Today was Day 2 of the Preparatory Meeting for the High Level Meeting as part of the WSIS+10 Review. The morning discussion featured discussions on ICT for Development and Internet Governance. The discussions on Internet Governance are ongoing and this post summarizes the discussion on the former.
Negotiations are set to continue informally behind closed doors and this continues to be a contentious point within and outside the session as stakeholders outside governments have not been allowed to observe these negotiations.
Below is a summary of the broad discussions that happened during the morning session:
South Africa (on behalf of G-77 plus China): In their opening intervention, South Africa recalled the role of ICTs in facilitating economic and social development and its tremendous impact on both individuals and societies. They stated that this has allowed the progress seen thus far with respect to the WSIS mandate. They called for better linkage between the SDGs and the WSIS outcome document and cited capacity building as being as important as access in these discussions. They also called on the focus going forward to be on building safe infrastructure, building skills for the use of ICTs, affordability of ICTs, exchanging views on best practices and connecting remote areas. To achieve this they called for access and affordability issue to be addressed; establishment of partnerships with other stakeholders for capacity building; promotion of local and community actors; and targeted training for women. This statement was supported by Colombia among other G-77 members who called for an increased role for developing countries in the information society.
European Union: The EU also supported the linking of SDGs with the WSIS process albeit with more specific goals- citing C7 of the WSIS action line and 9(c) of the SDGs as examples. They called for the adoption of a human rights based approach to the ICT for Development section and reiterated their support for a separate human right section. The Eu also stated that the WSIS Review should recognize a broader range of issues to address the gender digital divide such as education for girls, representation of women in media and elimination of gender stereotypes and employment of women in ICT and media industries. They also stressed the role ICT has in addressing global warming and environmental change as well as a focus on ICT waste. Their position was supported by the UK who in addition called for a greater recognition of the role of the private sector investment in the development of ICTs.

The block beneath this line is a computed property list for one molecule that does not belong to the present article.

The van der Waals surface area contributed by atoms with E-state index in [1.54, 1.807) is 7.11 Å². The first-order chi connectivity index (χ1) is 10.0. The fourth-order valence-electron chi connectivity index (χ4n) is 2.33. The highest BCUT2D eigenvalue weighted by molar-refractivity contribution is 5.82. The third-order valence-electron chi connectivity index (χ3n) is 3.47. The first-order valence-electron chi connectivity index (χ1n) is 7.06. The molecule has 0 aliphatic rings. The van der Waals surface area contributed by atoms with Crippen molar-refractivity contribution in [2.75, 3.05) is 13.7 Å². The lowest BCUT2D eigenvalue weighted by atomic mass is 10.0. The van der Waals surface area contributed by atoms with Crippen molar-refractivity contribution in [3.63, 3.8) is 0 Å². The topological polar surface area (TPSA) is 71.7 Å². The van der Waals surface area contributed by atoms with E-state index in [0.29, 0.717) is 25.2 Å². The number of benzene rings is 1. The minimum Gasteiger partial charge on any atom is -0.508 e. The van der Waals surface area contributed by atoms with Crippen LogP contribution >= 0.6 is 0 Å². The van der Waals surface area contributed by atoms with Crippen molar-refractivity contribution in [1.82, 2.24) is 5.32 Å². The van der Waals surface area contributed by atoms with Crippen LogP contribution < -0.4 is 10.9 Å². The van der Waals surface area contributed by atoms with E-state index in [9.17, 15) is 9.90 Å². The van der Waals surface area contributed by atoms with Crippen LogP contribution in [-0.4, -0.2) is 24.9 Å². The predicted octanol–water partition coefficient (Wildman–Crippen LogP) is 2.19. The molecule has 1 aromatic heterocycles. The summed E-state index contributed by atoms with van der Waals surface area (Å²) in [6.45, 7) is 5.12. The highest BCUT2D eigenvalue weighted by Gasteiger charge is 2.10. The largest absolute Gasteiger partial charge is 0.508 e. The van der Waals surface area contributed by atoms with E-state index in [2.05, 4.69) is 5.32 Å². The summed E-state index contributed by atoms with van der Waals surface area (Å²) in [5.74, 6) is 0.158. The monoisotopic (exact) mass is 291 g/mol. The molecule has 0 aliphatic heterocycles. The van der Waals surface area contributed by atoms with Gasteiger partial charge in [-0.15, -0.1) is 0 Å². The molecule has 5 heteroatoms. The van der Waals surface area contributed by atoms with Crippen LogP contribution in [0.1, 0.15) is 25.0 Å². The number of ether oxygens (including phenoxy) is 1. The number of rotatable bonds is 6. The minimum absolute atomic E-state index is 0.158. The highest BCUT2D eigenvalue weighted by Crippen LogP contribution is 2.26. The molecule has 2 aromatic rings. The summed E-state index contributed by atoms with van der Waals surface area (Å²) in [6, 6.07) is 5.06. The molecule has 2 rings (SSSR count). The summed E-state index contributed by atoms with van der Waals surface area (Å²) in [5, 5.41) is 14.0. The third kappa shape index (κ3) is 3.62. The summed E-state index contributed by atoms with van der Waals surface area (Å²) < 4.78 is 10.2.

United States: In light of disagreements, the US called for the document to be restructured to focus on the original WSIS focus areas of Development and Internet Governance. The US stated that the issues of security and human rights are cross cutting and do not require their own sections. On this position, they were supported by Australia and Canade. They reiterated their statement on the experience with ICTs not being monolithic across countries. The US also called for the deletion of para 30 on the Digital Solidarity Fund citing its failure and instead called for a greater focus on development agencies funding ICT activities. But many developing countries opposed the proposal to delete para 30 and called for more clarity on existing funding mechanisms.
India: India’s two interventions are summarized here.